Russia's military intervention in Syria is being widely discussed among Arab media outlets. Many warn of the possible consequences of Putin's plans. These, it is said, may soon be felt far beyond Syria's borders.
Planes, missiles from the Caspian Sea, and the promise of battle-ready ground troops: Russia is supporting Bashar al-Assad's Syrian regime witheverything it has
Will it bring peace anytime soon? One shouldn't count on it. And according to the Saudi-owned news channel "Al-Arabiya," the opposite may well happen: It says Russia may have bitten off more than it can chew. "Regardless of calls for jihad, Russia will lose in Syria - just like Hezbollah and Iran have."
The station continued by saying that thescale of the intervention
would not change the outcome: "The Russians are trying to save a regime that is on the brink of collapse."
Even if Assad were to survive politically, the London-based newspaper "Al Hayat" - which is also Saudi-owned - says it is an open question as to how things might evolve for Russia. The newspaper is doubtful that the situation will take a turn for the better. That is also why the paper puts no creed into Russian claims: "The Russians profess that they don't want to let Syria become another Libya - as if the situation in Syria is one bit better than it is in Libya."
Memories of Chechnya
The Qatari-owned, London-based online news site "Al-Araby Al-Jadeed" doesn't expect the situation to improve any time soon either. They reminded their readers of the Second Chechen War in which Vladimir Putin all but "decimated" the residents of the city of Grosny. "And today, Putin is displaying that same attitude in Syria."
They say this mentality will not only destroy Syria, but that its consequences will reach much further: "With this intervention, Russia will not only draw the ire of the Syrians, who will see Russia as an enemy from now on; the Arab and Islamic worlds will also turn on Russia - just like they did during the Soviet-Afghan War."
"Al-Araby Al-Jadeed" says that through its intervention, Russia has also robbed itself of any potential role as a mediator. "No matter, there will be no more mediation, because with this intervention Russia has buried the Geneva II peace conference."
The Saudi-owned, London-based newspaper "Asharq Al-Awsat" is also convinced that Russia has only succeeded in making the situation in Syria more complicated than it already was. And says the intervention is "completely devoid of any convincing understanding."
The paper writes that the rest of the world is not helpless though, and suggests the establishment of no-fly zones. Above all, the paper considers this a responsibility of the USA: "That would be the least that the USA - until recently, the most important superpower in the world - could do. That would also help save what is left of America's image in the world after its terrible passivity on Syria."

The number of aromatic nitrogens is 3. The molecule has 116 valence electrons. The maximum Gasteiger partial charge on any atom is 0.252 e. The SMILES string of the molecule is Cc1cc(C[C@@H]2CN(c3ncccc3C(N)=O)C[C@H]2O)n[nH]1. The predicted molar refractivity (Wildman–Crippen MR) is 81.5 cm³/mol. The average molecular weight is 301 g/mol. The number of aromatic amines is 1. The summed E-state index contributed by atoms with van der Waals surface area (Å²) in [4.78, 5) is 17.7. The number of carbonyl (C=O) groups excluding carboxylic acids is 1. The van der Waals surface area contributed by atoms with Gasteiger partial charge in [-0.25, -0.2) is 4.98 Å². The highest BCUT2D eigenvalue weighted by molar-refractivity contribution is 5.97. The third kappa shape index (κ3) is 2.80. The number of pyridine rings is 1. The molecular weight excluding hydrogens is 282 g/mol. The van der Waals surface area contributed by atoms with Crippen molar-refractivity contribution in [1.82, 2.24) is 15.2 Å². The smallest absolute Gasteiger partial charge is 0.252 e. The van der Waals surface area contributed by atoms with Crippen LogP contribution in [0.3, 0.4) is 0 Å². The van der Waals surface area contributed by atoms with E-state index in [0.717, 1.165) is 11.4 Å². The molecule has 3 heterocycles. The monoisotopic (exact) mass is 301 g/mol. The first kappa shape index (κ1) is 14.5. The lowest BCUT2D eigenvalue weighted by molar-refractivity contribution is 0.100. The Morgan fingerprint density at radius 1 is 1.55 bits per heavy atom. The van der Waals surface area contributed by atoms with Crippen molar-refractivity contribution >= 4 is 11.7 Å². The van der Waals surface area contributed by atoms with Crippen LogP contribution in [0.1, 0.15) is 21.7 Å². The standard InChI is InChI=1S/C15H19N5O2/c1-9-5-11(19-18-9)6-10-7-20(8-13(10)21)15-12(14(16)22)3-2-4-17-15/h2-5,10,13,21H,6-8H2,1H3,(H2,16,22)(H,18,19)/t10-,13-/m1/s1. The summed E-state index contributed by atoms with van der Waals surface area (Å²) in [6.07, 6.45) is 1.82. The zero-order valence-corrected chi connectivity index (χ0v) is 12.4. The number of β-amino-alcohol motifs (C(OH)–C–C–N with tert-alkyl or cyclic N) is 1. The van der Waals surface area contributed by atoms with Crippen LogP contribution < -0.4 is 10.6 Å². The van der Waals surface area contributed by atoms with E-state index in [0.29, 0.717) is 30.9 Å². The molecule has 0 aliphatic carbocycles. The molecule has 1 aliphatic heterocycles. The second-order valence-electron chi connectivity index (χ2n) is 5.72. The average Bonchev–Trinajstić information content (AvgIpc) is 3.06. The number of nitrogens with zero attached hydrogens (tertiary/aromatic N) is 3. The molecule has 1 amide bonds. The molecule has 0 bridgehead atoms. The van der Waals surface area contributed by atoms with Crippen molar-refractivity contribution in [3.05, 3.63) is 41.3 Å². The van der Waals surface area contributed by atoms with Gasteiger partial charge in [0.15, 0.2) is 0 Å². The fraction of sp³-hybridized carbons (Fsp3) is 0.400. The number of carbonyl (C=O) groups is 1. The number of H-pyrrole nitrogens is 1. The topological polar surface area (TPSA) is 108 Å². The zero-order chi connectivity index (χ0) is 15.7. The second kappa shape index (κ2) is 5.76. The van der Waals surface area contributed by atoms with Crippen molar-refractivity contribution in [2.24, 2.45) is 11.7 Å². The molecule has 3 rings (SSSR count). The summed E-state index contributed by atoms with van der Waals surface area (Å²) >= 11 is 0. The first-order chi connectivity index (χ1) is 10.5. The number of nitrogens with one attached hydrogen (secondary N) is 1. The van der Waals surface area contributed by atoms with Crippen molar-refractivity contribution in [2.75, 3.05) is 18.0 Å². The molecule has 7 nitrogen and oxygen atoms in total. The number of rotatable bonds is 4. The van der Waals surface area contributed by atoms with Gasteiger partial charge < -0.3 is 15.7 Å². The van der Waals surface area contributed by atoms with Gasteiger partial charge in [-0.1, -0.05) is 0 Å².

The danger of a regional proxy war
The London-based independent newspaper "Al-Quds Al-Arabi" suggests that the USA should become more involved, because Iraq is seeking closer ties to Russia. It warns, however, that the situation could then become even more complicated, pointing to the threat of the conflict growing ever larger. The paper fears that beyond Syria, the USA and Russia could become entangled with each other in other countries, such as Yemen. Therefore, it sees the involvement of the two military heavyweights as anything but positive: "The presence of America and Russia will bring more worries to the region - even if they will only marginally influence its future. In any case, they will make finding a solution more difficult."
"Al Hayat" writes that Russia represents the principal threat. It sees this as even more alarming in light of the fact that Russia has so few political options at its disposal: "Russia is either aware of the risks tied to the strategy of chaining itself to one man and sacrificing an entire country; or it will one day realize that is sitting in a trap of its own making - namely in the middle of a civil war and in a direct conflict with jihadis, just like it was in Afghanistan."
The Kuwaiti newspaper "Al-Watan" is convinced that, more than anything else, the war is about the denominational character of Syria. Mainly because the country is increasingly under the influence of Iran, Russia's most important ally in the region. "Al-Watan" fears that in this way, Shia Islam will spread in the predominantly Sunni country. "Therefore one shouldn't be surprised when the demographic and denominational structure of the country lines up with the expectations of the new colonial power, Iran."
Rump state on the Mediterranean
"Al-Monitor," an American owned online magazine that deals extensively with political developments in the Middle East, is doubtful that things will turn out that way. It no longer sees Syria as an intact state, saying that it has been irreparably fragmented. "Putin is trying to save an Alawi Muslim ministate on the Mediterranean Sea, not the whole country. Latakia and Tartus are Putin's priorities. The Alawistan he envisions will be an enclave with links to Damascus and Aleppo but isolated from the rest of Syria." Yet, there would be no way around bringing in ground troops to defend even that small rump. And Saudi Arabia will not likely let that happen. The violence in Syria, warns "Al-Arabia," could soon become a firestorm.